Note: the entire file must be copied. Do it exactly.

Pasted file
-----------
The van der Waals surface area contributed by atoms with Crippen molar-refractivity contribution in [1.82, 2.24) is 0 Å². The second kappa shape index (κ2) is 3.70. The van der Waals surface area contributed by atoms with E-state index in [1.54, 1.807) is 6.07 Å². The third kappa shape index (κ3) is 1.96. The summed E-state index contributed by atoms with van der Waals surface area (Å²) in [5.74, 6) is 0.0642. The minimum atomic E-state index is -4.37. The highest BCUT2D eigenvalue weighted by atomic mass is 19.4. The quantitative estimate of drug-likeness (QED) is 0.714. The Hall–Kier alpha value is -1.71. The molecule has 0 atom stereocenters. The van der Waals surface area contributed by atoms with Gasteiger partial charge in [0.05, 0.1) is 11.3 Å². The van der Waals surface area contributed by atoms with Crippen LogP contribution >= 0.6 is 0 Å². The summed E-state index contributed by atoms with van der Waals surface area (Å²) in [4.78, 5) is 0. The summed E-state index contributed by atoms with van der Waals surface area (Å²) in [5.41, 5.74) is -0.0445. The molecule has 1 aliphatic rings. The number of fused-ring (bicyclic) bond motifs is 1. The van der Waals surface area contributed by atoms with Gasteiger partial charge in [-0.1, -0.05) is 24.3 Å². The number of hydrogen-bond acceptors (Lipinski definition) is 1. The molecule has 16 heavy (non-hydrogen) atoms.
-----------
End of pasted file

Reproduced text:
The van der Waals surface area contributed by atoms with Crippen molar-refractivity contribution in [1.82, 2.24) is 0 Å². The second kappa shape index (κ2) is 3.70. The van der Waals surface area contributed by atoms with E-state index in [1.54, 1.807) is 6.07 Å². The third kappa shape index (κ3) is 1.96. The summed E-state index contributed by atoms with van der Waals surface area (Å²) in [5.74, 6) is 0.0642. The minimum atomic E-state index is -4.37. The highest BCUT2D eigenvalue weighted by atomic mass is 19.4. The quantitative estimate of drug-likeness (QED) is 0.714. The Hall–Kier alpha value is -1.71. The molecule has 0 atom stereocenters. The van der Waals surface area contributed by atoms with Gasteiger partial charge in [0.05, 0.1) is 11.3 Å². The van der Waals surface area contributed by atoms with Crippen LogP contribution >= 0.6 is 0 Å². The summed E-state index contributed by atoms with van der Waals surface area (Å²) in [4.78, 5) is 0. The summed E-state index contributed by atoms with van der Waals surface area (Å²) in [5.41, 5.74) is -0.0445. The molecule has 1 aliphatic rings. The number of fused-ring (bicyclic) bond motifs is 1. The van der Waals surface area contributed by atoms with Gasteiger partial charge in [-0.1, -0.05) is 24.3 Å². The number of hydrogen-bond acceptors (Lipinski definition) is 1. The molecule has 16 heavy (non-hydrogen) atoms.